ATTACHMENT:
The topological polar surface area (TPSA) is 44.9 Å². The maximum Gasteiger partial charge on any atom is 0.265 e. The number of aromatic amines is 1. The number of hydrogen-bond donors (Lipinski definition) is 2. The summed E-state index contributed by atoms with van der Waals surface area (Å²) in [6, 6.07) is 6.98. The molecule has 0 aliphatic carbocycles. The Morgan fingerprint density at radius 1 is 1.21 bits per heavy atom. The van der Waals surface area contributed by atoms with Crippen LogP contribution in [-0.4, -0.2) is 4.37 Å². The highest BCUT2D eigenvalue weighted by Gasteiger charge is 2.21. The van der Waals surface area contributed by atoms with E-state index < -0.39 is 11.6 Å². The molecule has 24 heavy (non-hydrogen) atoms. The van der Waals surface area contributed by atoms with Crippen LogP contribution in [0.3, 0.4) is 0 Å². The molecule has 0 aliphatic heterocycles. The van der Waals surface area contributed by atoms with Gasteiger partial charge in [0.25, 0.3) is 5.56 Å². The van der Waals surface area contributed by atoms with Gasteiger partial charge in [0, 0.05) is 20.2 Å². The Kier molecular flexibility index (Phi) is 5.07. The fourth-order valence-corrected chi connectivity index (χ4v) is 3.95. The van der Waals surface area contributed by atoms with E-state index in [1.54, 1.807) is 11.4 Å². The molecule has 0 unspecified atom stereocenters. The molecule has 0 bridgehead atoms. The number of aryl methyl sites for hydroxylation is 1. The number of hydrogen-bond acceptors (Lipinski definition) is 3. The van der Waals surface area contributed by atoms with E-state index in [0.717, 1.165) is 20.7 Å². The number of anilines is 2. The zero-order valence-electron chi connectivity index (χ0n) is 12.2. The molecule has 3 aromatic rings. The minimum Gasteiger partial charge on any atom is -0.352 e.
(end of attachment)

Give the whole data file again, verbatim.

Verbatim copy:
The topological polar surface area (TPSA) is 44.9 Å². The maximum Gasteiger partial charge on any atom is 0.265 e. The number of aromatic amines is 1. The number of hydrogen-bond donors (Lipinski definition) is 2. The summed E-state index contributed by atoms with van der Waals surface area (Å²) in [6, 6.07) is 6.98. The molecule has 0 aliphatic carbocycles. The Morgan fingerprint density at radius 1 is 1.21 bits per heavy atom. The van der Waals surface area contributed by atoms with Crippen LogP contribution in [-0.4, -0.2) is 4.37 Å². The highest BCUT2D eigenvalue weighted by Gasteiger charge is 2.21. The van der Waals surface area contributed by atoms with E-state index < -0.39 is 11.6 Å². The molecule has 24 heavy (non-hydrogen) atoms. The van der Waals surface area contributed by atoms with Crippen LogP contribution in [0.3, 0.4) is 0 Å². The molecule has 0 aliphatic heterocycles. The van der Waals surface area contributed by atoms with Gasteiger partial charge in [0.25, 0.3) is 5.56 Å². The van der Waals surface area contributed by atoms with Gasteiger partial charge in [0, 0.05) is 20.2 Å². The Kier molecular flexibility index (Phi) is 5.07. The fourth-order valence-corrected chi connectivity index (χ4v) is 3.95. The van der Waals surface area contributed by atoms with E-state index in [1.54, 1.807) is 11.4 Å². The molecule has 0 unspecified atom stereocenters. The molecule has 0 bridgehead atoms. The number of aryl methyl sites for hydroxylation is 1. The number of hydrogen-bond acceptors (Lipinski definition) is 3. The van der Waals surface area contributed by atoms with E-state index in [0.717, 1.165) is 20.7 Å². The number of anilines is 2. The zero-order valence-electron chi connectivity index (χ0n) is 12.2. The molecule has 3 aromatic rings. The minimum Gasteiger partial charge on any atom is -0.352 e.